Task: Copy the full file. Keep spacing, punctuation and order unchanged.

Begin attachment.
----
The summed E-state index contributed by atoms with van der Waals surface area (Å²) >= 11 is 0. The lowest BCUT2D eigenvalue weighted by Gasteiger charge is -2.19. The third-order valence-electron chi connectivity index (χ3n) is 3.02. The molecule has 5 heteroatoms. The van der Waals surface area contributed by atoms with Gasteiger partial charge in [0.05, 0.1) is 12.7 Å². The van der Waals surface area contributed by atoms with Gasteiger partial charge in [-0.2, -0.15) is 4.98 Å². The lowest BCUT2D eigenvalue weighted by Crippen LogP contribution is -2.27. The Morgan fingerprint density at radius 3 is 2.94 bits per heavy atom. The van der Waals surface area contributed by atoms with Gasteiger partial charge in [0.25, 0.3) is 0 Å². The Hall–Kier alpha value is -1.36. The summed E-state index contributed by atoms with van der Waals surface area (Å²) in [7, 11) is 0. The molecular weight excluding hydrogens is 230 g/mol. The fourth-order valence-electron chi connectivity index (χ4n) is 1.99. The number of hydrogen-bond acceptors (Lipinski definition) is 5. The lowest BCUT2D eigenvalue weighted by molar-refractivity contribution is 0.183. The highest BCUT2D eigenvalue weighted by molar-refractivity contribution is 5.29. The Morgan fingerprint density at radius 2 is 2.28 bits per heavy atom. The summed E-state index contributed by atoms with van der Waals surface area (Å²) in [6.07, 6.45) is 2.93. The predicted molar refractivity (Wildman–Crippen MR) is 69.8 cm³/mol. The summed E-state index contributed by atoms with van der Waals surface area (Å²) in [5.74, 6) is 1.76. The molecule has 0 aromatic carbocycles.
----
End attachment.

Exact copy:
The summed E-state index contributed by atoms with van der Waals surface area (Å²) >= 11 is 0. The lowest BCUT2D eigenvalue weighted by Gasteiger charge is -2.19. The third-order valence-electron chi connectivity index (χ3n) is 3.02. The molecule has 5 heteroatoms. The van der Waals surface area contributed by atoms with Gasteiger partial charge in [0.05, 0.1) is 12.7 Å². The van der Waals surface area contributed by atoms with Gasteiger partial charge in [-0.2, -0.15) is 4.98 Å². The lowest BCUT2D eigenvalue weighted by Crippen LogP contribution is -2.27. The Morgan fingerprint density at radius 3 is 2.94 bits per heavy atom. The van der Waals surface area contributed by atoms with Gasteiger partial charge in [0.25, 0.3) is 0 Å². The Hall–Kier alpha value is -1.36. The summed E-state index contributed by atoms with van der Waals surface area (Å²) in [7, 11) is 0. The molecular weight excluding hydrogens is 230 g/mol. The fourth-order valence-electron chi connectivity index (χ4n) is 1.99. The number of hydrogen-bond acceptors (Lipinski definition) is 5. The lowest BCUT2D eigenvalue weighted by molar-refractivity contribution is 0.183. The highest BCUT2D eigenvalue weighted by molar-refractivity contribution is 5.29. The Morgan fingerprint density at radius 2 is 2.28 bits per heavy atom. The summed E-state index contributed by atoms with van der Waals surface area (Å²) in [6.07, 6.45) is 2.93. The predicted molar refractivity (Wildman–Crippen MR) is 69.8 cm³/mol. The summed E-state index contributed by atoms with van der Waals surface area (Å²) in [5.74, 6) is 1.76. The molecule has 0 aromatic carbocycles.